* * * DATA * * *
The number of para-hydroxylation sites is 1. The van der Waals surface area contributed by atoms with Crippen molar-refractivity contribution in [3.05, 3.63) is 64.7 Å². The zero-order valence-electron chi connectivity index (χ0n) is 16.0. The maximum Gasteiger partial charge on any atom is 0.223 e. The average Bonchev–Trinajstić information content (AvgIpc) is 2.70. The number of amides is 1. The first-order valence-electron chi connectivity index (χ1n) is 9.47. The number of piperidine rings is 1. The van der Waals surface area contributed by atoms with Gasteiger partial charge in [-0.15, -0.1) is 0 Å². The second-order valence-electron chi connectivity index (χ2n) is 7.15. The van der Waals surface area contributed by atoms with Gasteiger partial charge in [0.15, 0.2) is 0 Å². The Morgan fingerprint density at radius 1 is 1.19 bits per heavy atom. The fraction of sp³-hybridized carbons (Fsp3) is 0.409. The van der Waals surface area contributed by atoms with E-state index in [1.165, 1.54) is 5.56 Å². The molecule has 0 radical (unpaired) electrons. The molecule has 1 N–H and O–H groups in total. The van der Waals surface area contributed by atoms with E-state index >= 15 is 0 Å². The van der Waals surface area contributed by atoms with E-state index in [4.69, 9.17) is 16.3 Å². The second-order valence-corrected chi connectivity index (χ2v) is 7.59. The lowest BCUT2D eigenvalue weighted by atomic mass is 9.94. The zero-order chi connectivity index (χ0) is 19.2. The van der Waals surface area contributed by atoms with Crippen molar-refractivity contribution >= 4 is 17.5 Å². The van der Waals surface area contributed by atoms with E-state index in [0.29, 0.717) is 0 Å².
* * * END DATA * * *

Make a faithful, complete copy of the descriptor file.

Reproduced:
The number of para-hydroxylation sites is 1. The van der Waals surface area contributed by atoms with Crippen molar-refractivity contribution in [3.05, 3.63) is 64.7 Å². The zero-order valence-electron chi connectivity index (χ0n) is 16.0. The maximum Gasteiger partial charge on any atom is 0.223 e. The average Bonchev–Trinajstić information content (AvgIpc) is 2.70. The number of amides is 1. The first-order valence-electron chi connectivity index (χ1n) is 9.47. The number of piperidine rings is 1. The van der Waals surface area contributed by atoms with Gasteiger partial charge in [-0.15, -0.1) is 0 Å². The second-order valence-electron chi connectivity index (χ2n) is 7.15. The van der Waals surface area contributed by atoms with Gasteiger partial charge in [0.15, 0.2) is 0 Å². The Morgan fingerprint density at radius 1 is 1.19 bits per heavy atom. The fraction of sp³-hybridized carbons (Fsp3) is 0.409. The van der Waals surface area contributed by atoms with E-state index in [1.165, 1.54) is 5.56 Å². The molecule has 0 radical (unpaired) electrons. The molecule has 1 N–H and O–H groups in total. The van der Waals surface area contributed by atoms with E-state index >= 15 is 0 Å². The van der Waals surface area contributed by atoms with E-state index in [4.69, 9.17) is 16.3 Å². The second-order valence-corrected chi connectivity index (χ2v) is 7.59. The lowest BCUT2D eigenvalue weighted by atomic mass is 9.94. The zero-order chi connectivity index (χ0) is 19.2. The van der Waals surface area contributed by atoms with Crippen molar-refractivity contribution >= 4 is 17.5 Å². The van der Waals surface area contributed by atoms with E-state index in [0.29, 0.717) is 0 Å².